Another experience what has led me to think about dualism, is again the window allusion I mentioned at the beginning and my own struggles with seeing. People see through their two eyes, which are like two picture windows to the world, enlightening yet very limited. I do not have that perspective. Most people do not know, for all intents and purposes, I am blind in one eye. If I close the seeing eye, I can see through that eye but when both windows, or eyes, are open, my brain shuts off the blind eye. It causes me great problems with my depth perception but luckily over the years, I have learned to overcompensate, partly because of my formal training as both a hand-draw and software draftsman. (Again, it's the 'bargaining' I described earlier,"if I learn many ways to perceive and draw things, I can therefore change my sight"). Many years ago, a kindly old eye doctor, explained to me about the way normal people see and how I see. I only really see half the picture. The following picture is an exaggeration of how people see the world with their two eyes, still limited but more broader view than mine. It's always been a real bum-kicker for me since I have felt no matter how much I see and no matter how much I experience, I will only really see half the picture.

So when Frater RA posted the following picture, I was able to relate to the image immediately. (Frater RA is a lovely man, very wise and insightful and I dubbed him "RA" because the name reminds me of the Egyptian Sun God. I foresee more inspiration from him in the future)

The Alchemist's Laboratory, Heinrich Khunrath (1595)

The Khunrath is a good example of how I perceive the world. The drawing is an example of an artistic technique called perspective, which is a technique where the artist draws a point (or more), draws the associated angles to that point and fills in the rest of the drawing according to the lines and the point. This technique gives the drawing that 3 dimensional feel to it. My understanding of perspective is really, the only way I can drive through the mountainous regions near my home (the Tejon Pass) when the Sun is down, my eyes are strained and clouded with tears of emotion and my depth perspective is greatly diminished, . I have to simply focus on a single set of tail lights in the distance.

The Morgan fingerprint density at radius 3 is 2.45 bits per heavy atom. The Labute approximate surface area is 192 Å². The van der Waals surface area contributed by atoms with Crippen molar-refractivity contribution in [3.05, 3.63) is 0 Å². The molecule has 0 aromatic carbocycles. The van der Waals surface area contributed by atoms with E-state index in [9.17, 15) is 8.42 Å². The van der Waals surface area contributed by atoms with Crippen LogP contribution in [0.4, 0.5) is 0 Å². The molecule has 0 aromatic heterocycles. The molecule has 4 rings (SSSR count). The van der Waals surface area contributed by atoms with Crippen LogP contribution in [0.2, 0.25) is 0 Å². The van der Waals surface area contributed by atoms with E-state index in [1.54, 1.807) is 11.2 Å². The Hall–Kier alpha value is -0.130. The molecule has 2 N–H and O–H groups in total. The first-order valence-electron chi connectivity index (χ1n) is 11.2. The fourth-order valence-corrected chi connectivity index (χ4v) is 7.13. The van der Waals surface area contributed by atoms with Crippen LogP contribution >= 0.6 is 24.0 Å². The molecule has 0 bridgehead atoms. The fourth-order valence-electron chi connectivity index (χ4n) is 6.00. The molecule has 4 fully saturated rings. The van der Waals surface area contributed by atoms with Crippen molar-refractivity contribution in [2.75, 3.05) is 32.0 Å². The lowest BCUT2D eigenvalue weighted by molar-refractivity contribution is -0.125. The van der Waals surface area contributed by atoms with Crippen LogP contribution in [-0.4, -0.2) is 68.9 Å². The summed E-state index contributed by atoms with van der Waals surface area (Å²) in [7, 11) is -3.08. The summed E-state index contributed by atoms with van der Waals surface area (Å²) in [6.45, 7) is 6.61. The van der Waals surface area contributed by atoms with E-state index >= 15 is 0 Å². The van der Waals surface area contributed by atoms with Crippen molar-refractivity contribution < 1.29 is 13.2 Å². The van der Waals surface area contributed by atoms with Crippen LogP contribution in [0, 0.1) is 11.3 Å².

Frater RA, The Sun and The Khunrath
Frater RA posted the Khunrath and his interpretation of the glyph. When I read it, it gave me hope about  my dilemmas with my limited perspective and my issues with dualism. His interpretation was enlightening and inspiring, like a ray of light. The following is his interpretation of the glyph:

I first wish to draw your attention to the largest, most comprehensive symbol of this mandala like glyph. Which is to say the entire glyph itself. The combination of circle and central point, makes the astrological symbol of the Sun! The Great Work can be thought of as a series of practices aimed at changing the ordinary human aura into a second shining, golden body. A spiritual or Solar Body. The place from where this Light is summoned, the center, is a bedroom... The key to this strange symbolism is the saying placed above the bedroom's door : "Whilst sleeping, keep vigilant." This means we must cultivate that middle world, between sleep and wakefulness. You know the feeling of falling asleep. Well, the trick here is to learn how to fall only half way! You have struck the center and bright beginning of the Solar Work when you neither [awake or asleep], but remain aware in this middle world of Soul, of the second body.
His interpretation was synchronous to my latest spiritual developments of having dreams of the Work when I sleep and during the time directly after rising, I get visions.

Frater's RA's insight was a divine inspiration to me because it helped me realize that my physical limitations and societal imposed restrictions will not inhibit my spiritual growth and progress. The two halves does not make me full or complete. It was okay to see the world through one window. It was okay to sometimes be blinded by emotions of sadness... or denial, anger, bargaining or depression.

As long as I focus on a source of the Light, I will still find my way.
A dreamer is one who can only find his way by moonlight, and his punishment is that he sees the dawn before the rest of the world. -Oscar Wilde

1 comment:

PhoenixAngel said...

Post Script, A quote that brings it all together.

“People are like stained-glass windows. They sparkle and shine when the sun is out, but when the darkness sets in their true beauty is revealed only if there is light from within.” ~Elisabeth Kübler-Ross